Nothing flies out from under the sofa, because nothing was ever there.
The door to Kit’s room is still closed, so I assume Isla is sleeping. Hob chirps at me from the front window as I sit up, and leaps down with a rumbling purr to wind around my legs.
“Right, let’s find you some food.”
His dry food is kept on the counter next to the bread box, and I pour out probably too much into his bowl before filling up the coffee maker with a bag full of grounds that’s wedged in the back of the cupboard. Kit’s probably had this bag for years — he was never a coffee drinker.
I pause in the middle of putting down Hob’s food. There’s a small paper plate in the corner with wet cat food on it. It was there yesterday, but I barely paid attention to it. But the food is soft. Like it was put down recently.
It was probably Isla. She probably found it during her thorough search of the pantry and gave it to the cat when she realised it wasn’t meant for human consumption.
She was right that there’s no food in the house but bread and butter, which I’m sure to hear hell about when she gets up. I’m not hungry, but I don’t relish the idea of meeting up with Tanis and having another fish supper shoved down my throat. Between she and Owen and their love of all things fried, I ate enough greasy chips as a kid to last me a lifetime. So I put two pieces of bread in the toaster while I wait for my coffee.
Hob crunches loudly beside me, and I grimace.
“Where did Kit go, Hob?” I ask. He ignores me.
“What do you think my odds are of making it out of this without severe emotional trauma?” I push, but there’s no answer. Fucking cat.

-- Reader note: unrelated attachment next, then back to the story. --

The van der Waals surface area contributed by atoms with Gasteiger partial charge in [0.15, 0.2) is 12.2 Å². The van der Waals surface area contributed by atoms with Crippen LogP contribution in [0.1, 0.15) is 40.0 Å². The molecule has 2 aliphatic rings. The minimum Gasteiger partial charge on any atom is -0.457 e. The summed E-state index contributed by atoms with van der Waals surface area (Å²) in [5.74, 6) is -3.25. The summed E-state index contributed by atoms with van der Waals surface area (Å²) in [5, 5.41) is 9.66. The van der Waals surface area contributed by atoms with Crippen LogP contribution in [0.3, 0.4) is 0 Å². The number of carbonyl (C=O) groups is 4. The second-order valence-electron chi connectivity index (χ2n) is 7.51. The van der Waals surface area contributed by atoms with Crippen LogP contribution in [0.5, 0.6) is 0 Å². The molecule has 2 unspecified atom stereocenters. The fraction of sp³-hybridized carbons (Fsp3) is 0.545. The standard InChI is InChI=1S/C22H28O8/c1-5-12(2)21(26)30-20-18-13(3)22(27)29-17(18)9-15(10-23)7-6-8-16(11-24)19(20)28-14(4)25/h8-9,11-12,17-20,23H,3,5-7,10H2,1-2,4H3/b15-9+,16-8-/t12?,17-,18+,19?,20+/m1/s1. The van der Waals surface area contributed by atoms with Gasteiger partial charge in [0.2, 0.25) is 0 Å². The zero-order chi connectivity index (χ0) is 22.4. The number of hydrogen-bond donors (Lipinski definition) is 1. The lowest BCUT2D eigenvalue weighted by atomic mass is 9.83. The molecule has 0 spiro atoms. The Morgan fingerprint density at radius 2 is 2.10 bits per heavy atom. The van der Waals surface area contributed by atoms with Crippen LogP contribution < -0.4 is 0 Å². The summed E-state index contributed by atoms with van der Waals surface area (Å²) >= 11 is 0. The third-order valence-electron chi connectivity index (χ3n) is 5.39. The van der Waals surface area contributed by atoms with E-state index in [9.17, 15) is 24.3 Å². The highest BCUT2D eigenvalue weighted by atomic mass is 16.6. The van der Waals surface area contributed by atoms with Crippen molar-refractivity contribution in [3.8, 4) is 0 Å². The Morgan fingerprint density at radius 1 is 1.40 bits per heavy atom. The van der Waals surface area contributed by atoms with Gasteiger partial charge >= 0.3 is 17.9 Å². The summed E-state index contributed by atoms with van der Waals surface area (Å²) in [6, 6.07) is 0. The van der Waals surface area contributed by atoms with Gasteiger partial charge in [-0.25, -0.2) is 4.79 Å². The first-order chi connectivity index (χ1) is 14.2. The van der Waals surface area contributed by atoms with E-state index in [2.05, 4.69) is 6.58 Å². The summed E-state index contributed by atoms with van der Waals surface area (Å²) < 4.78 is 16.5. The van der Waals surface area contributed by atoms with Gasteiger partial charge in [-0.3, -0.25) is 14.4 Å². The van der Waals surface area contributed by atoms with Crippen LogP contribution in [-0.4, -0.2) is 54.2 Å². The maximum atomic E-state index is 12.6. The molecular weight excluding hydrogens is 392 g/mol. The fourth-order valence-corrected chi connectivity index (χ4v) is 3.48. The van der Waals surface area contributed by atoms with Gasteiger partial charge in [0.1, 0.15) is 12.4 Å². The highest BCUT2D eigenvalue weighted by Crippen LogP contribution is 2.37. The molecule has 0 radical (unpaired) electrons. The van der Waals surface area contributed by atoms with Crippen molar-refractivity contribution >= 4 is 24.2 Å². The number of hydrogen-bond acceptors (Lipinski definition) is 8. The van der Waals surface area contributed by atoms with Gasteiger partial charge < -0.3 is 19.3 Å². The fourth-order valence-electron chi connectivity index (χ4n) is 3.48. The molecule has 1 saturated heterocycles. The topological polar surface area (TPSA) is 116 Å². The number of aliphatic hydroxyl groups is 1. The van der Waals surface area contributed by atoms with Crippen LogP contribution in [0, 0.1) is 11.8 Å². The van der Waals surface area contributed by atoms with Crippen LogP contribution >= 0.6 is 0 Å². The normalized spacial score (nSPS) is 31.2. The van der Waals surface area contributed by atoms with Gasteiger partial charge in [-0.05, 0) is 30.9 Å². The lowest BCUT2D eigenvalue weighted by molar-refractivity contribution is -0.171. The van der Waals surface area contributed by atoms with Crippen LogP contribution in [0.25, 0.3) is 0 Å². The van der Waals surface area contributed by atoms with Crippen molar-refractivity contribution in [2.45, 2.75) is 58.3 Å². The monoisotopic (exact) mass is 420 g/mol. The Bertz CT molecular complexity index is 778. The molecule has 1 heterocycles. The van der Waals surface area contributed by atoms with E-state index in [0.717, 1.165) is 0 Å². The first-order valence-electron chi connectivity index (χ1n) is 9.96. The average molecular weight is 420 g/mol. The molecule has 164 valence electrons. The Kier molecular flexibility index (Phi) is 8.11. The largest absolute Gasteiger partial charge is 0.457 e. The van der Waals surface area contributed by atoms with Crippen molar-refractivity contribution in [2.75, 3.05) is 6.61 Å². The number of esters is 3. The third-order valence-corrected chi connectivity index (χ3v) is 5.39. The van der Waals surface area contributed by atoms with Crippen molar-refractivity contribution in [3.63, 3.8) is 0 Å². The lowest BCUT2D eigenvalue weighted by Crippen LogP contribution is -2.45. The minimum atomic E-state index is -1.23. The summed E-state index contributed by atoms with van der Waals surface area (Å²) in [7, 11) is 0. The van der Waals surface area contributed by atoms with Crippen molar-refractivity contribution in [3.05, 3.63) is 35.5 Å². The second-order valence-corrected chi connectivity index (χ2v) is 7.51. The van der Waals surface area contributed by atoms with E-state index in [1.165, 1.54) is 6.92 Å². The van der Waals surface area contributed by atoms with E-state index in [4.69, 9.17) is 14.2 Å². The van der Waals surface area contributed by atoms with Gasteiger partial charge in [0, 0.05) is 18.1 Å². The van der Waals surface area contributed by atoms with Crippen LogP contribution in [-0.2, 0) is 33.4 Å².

The smell of burning bread wafts toward me and I curse, scrambling to unplug the toaster and hissing as I pull the slightly charred pieces out to drop onto a plate. Maybe if I put enough butter on them, I won’t notice.
I manage to find a wee jar of gooseberry jam in the back of a cupboard (with absolutely no help from Hob), and sit down at the kitchen table with my pathetic breakfast.
My eyes wander to the tidy pile of books and papers stacked along the edge of the table. There’s a ragged-looking yellow legal pad on the top of the pile, filled with Kit’s tidy notes. He’s always written so neatly, and I’ve never understood how he has the patience. Maybe it’s because he’s always been able to slow down, to breathe, to look at all angles. It’s his best and worst trait; sometimes he gets so caught up in the inspection that he forgets why he started looking in the first place.
He doesn’t seem like he should be the smart one. He was a brute of a boy — all thick lines and heavy looks. But he was the one who would take his time, who would look at all the angles, who would try to assess the situation and take the notes in his even, trim handwriting while I went off half-prepared, ready to shout down the problem or lie my way out of it.
“What are you researching?” I wonder aloud, flicking through the legal pad until I come to the most recent notes. My name is in the middle of the page, as well as Kit’s and Owen’s names, all lined up vertically.